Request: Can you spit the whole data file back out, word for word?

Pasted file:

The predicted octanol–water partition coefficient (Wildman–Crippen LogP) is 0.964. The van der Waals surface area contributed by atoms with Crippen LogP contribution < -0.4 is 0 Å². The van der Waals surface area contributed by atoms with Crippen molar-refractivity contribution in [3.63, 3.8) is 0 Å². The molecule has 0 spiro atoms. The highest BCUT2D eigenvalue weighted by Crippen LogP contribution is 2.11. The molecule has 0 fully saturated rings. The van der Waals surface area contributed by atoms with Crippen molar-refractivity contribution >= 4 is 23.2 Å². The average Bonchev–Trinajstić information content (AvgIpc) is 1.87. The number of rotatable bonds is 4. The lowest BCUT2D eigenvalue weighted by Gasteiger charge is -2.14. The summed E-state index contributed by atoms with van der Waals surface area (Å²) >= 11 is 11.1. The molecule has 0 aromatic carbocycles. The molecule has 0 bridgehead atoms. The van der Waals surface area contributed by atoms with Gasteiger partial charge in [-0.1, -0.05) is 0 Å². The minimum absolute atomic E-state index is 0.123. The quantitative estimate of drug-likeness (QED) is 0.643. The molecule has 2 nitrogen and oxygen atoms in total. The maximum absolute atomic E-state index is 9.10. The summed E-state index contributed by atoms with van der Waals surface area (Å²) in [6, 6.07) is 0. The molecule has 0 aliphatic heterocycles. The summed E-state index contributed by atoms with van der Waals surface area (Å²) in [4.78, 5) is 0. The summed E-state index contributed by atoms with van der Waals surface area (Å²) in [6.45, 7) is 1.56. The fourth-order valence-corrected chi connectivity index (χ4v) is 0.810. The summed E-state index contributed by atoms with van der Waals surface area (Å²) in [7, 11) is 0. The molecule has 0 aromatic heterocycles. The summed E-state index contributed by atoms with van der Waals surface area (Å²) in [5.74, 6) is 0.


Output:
The predicted octanol–water partition coefficient (Wildman–Crippen LogP) is 0.964. The van der Waals surface area contributed by atoms with Crippen LogP contribution < -0.4 is 0 Å². The van der Waals surface area contributed by atoms with Crippen molar-refractivity contribution in [3.63, 3.8) is 0 Å². The molecule has 0 spiro atoms. The highest BCUT2D eigenvalue weighted by Crippen LogP contribution is 2.11. The molecule has 0 fully saturated rings. The van der Waals surface area contributed by atoms with Crippen molar-refractivity contribution >= 4 is 23.2 Å². The average Bonchev–Trinajstić information content (AvgIpc) is 1.87. The number of rotatable bonds is 4. The lowest BCUT2D eigenvalue weighted by Gasteiger charge is -2.14. The summed E-state index contributed by atoms with van der Waals surface area (Å²) >= 11 is 11.1. The molecule has 0 aromatic carbocycles. The molecule has 0 bridgehead atoms. The van der Waals surface area contributed by atoms with Gasteiger partial charge in [-0.1, -0.05) is 0 Å². The minimum absolute atomic E-state index is 0.123. The quantitative estimate of drug-likeness (QED) is 0.643. The molecule has 2 nitrogen and oxygen atoms in total. The maximum absolute atomic E-state index is 9.10. The summed E-state index contributed by atoms with van der Waals surface area (Å²) in [6, 6.07) is 0. The molecule has 0 aliphatic heterocycles. The summed E-state index contributed by atoms with van der Waals surface area (Å²) in [4.78, 5) is 0. The summed E-state index contributed by atoms with van der Waals surface area (Å²) in [6.45, 7) is 1.56. The fourth-order valence-corrected chi connectivity index (χ4v) is 0.810. The summed E-state index contributed by atoms with van der Waals surface area (Å²) in [7, 11) is 0. The molecule has 0 aromatic heterocycles. The summed E-state index contributed by atoms with van der Waals surface area (Å²) in [5.74, 6) is 0.